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Another false alarm in terms of banking systemic risk

The recent turbulence on financial markets associated with the US sub-prime lending crisis has led to some risk reappraisal across credit markets. While it has not reached systemic levels of intensity, there are still serious causes for concern, says Moody's Investors Service in a new report entitled "Another False Alarm in Terms of Banking Systemic Risk but a Reality Check".

The significant level of asset destruction associated with the sub-prime crisis in the US, the orderly demise of a hedge fund facilitated by an important securities firm, concerns about the functioning of innovative financial products in times of stress and signs of credit tightening have prompted many to ask whether this is the tremor that was expected to conclusively ascertain the shock-absorption capacity of the system -- or whether a large-scale financial meltdown is imminent.

"The shock-absorption capacity of the core of the financial system is very high," reassures Pierre Cailleteau, Moody's chief international policy analyst. "In addition, in the current macro-economic and financial environment characterised by ample liquidity, there continue to be marginal risk-takers ready to pick up assets at adjusted prices. As such, the current episode does not seem to raise genuine systemic risk concerns, with Moody's core bank ratings displaying a high degree of resilience in this regard."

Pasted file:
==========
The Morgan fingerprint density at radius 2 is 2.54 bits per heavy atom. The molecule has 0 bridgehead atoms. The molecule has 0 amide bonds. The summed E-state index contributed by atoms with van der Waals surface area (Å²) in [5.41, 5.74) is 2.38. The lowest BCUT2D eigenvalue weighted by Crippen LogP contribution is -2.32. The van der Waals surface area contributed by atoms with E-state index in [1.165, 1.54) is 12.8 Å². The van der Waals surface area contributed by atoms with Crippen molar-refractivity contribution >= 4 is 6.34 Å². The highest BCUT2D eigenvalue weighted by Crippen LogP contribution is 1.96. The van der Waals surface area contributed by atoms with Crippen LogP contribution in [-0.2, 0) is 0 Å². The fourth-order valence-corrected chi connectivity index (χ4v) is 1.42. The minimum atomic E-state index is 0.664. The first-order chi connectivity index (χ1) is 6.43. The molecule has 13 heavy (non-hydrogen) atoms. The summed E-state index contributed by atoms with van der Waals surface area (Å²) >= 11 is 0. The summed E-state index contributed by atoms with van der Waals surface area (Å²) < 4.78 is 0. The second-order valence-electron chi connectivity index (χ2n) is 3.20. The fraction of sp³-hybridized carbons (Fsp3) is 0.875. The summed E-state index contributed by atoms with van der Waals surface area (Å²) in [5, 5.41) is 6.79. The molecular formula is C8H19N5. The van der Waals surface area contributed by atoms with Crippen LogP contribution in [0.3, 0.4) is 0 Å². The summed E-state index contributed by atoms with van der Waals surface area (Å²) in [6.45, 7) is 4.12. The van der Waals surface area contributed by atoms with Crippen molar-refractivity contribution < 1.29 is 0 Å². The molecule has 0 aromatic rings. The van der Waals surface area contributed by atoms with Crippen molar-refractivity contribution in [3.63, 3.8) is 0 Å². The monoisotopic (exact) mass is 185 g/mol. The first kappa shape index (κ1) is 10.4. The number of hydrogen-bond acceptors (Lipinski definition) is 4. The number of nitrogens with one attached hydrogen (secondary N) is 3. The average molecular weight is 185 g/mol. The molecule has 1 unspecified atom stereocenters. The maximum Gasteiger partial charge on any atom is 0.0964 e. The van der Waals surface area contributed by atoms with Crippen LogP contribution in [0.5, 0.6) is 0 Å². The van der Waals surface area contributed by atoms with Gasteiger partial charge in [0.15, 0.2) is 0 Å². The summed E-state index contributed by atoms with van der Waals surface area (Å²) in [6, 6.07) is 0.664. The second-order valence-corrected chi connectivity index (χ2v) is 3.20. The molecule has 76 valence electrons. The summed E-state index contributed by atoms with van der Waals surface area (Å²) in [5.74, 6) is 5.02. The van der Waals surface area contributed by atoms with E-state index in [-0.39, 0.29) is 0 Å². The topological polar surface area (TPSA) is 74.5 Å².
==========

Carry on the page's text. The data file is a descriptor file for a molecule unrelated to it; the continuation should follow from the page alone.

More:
Nevertheless, Mr Cailleteau flags up causes for concern in the new report. First, some degree of asset destruction will have to be absorbed by investors and financial institutions alike, and nervousness will linger until the size and distribution of losses is finally known. This is unlikely to be soon and headline risk will probably test markets' nerves.

Second, and more generally, the combination of a significant wave of financial innovation with a relaxation of risk management/underwriting standards has proved to be a dangerous cocktail. "A normalisation in risk appetites will help, but the cautionary tale is that many of the observed deficiencies are likely to be enduring features of our environment -- such as the inability to track risk accurately and predict risk crystallisation at times of stress, the recurrent lapses of market depth and the challenges of valuing highly customised products," Mr Cailleteau says. "This, with hindsight, is the lasting lesson of LTCM."

"In an environment where insecurity is unlikely to disappear, the existence of capital cushions and strong liquidity management at financial institutions is critical. Banks and regulators should not lower their guard," Mr Cailleteau cautions.

(This is the press release of Moody's Investors Service)

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